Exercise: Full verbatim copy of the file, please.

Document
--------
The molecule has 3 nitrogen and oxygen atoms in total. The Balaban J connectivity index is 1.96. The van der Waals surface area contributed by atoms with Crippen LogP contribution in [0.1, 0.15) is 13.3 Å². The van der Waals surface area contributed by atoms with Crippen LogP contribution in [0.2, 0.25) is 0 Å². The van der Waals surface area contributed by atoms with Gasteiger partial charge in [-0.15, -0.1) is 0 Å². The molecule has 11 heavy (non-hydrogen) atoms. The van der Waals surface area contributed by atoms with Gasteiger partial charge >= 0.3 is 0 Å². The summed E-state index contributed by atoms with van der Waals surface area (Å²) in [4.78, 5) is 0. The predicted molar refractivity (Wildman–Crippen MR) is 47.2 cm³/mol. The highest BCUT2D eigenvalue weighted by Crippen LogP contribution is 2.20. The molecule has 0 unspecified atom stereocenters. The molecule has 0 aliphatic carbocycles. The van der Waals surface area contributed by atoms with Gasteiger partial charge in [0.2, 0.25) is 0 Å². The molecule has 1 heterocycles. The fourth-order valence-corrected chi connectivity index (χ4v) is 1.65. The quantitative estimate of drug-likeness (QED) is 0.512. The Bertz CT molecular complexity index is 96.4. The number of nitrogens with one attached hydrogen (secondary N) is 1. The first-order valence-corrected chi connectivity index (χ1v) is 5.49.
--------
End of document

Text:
The molecule has 3 nitrogen and oxygen atoms in total. The Balaban J connectivity index is 1.96. The van der Waals surface area contributed by atoms with Crippen LogP contribution in [0.1, 0.15) is 13.3 Å². The van der Waals surface area contributed by atoms with Crippen LogP contribution in [0.2, 0.25) is 0 Å². The van der Waals surface area contributed by atoms with Gasteiger partial charge in [-0.15, -0.1) is 0 Å². The molecule has 11 heavy (non-hydrogen) atoms. The van der Waals surface area contributed by atoms with Gasteiger partial charge >= 0.3 is 0 Å². The summed E-state index contributed by atoms with van der Waals surface area (Å²) in [4.78, 5) is 0. The predicted molar refractivity (Wildman–Crippen MR) is 47.2 cm³/mol. The highest BCUT2D eigenvalue weighted by Crippen LogP contribution is 2.20. The molecule has 0 unspecified atom stereocenters. The molecule has 0 aliphatic carbocycles. The van der Waals surface area contributed by atoms with Gasteiger partial charge in [0.2, 0.25) is 0 Å². The molecule has 1 heterocycles. The fourth-order valence-corrected chi connectivity index (χ4v) is 1.65. The quantitative estimate of drug-likeness (QED) is 0.512. The Bertz CT molecular complexity index is 96.4. The number of nitrogens with one attached hydrogen (secondary N) is 1. The first-order valence-corrected chi connectivity index (χ1v) is 5.49.